Practical implications for persons working with young children.
1. Do not compare children's movement skills based on chronological age, as is usually done, but remember that many performer factors contribute to the development of each child's skills. 2. Implements, toys, and sports and game equipment should be proportionately scaled to children's body sizes. This suggests, for instance, that crayons and markers smaller than adult size, rather than larger as is the tradition, should be provided for young children with small hands to promote the most mature writing or drawing behaviors.
Developing Mind and Body: Psychological and Social Development Through Physical Activity and Sport
by Diane Wiese-Bjornstal, Ph.D. Movement and sport experiences are central not only to the physical development and maturation of youngsters but also to their psychological and social development. For example, through physical activity and sport, youngsters learn to feel competent and worthy, develop moral responsibility, feel joy and enthusiasm for their bodies and human movement, and learn cooperative and competitive skills essential for adulthood. Many of these benefits are often achieved without the benefit of adult guidance, through the natural play and movement intrinsic to children. However, the role of the adult is crucial in structuring situations to maximize opportunity for development and by providing guidance when "teachable moments" naturally occur.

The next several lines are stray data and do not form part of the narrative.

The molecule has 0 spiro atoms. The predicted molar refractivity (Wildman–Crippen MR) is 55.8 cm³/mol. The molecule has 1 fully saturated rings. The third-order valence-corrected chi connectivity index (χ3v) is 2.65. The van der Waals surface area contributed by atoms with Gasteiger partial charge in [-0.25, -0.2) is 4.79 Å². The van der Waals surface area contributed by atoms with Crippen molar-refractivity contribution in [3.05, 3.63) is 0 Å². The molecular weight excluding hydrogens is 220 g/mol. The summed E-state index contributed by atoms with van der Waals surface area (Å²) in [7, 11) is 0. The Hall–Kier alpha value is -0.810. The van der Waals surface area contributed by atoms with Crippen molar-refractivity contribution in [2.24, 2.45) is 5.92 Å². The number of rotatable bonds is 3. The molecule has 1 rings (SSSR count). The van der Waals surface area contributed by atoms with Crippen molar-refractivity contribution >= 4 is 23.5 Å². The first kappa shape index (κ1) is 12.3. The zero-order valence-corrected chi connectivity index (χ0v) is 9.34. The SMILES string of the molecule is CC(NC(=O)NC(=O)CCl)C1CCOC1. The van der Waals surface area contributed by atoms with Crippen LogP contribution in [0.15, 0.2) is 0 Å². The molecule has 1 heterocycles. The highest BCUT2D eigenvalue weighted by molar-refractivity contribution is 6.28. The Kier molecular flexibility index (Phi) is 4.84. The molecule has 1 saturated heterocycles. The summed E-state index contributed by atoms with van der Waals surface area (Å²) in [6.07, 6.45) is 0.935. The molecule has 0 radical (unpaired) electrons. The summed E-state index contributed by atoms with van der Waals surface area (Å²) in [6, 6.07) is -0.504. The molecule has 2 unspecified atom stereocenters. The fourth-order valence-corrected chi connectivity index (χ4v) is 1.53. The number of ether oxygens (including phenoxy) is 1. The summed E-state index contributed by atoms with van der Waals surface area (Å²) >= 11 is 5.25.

It is essential for children to develop and maintain a positive view of themselves and their competencies. Through physical activity and sport experiences, the foundation is laid for the development of perceived competence (defined as domain-specific self-esteem) in the physical and social domains. Available research shows that within the physical achievement domain, the sources from which children derive information about their competence differ across age. Adult feedback is an important source of information in the early years, but such dependence often declines with age as children increasingly learn from their peers. This general pattern varies depending on factors such as psychological characteristics. For example, sport research has shown that children with low self-esteem, low perceived competence, and high anxiety about competition are more sensitive to adult evaluation of their physical competence than children with contrasting psychological characteristics. It has been found also that children who seriously underestimate their physical competence may be likely candidates for low levels of physical achievement, or worse, discontinued physical activity involvement altogether. One major implication for adult leaders is to provide plenty of opportunity for success in physical activity experiences for all children at their current level of actual competence. In addition to experiencing success, children must perceive and believe their actions are responsible for that success and they can control skill improvement and successful outcomes. There can be a direct relationship between perceived competence and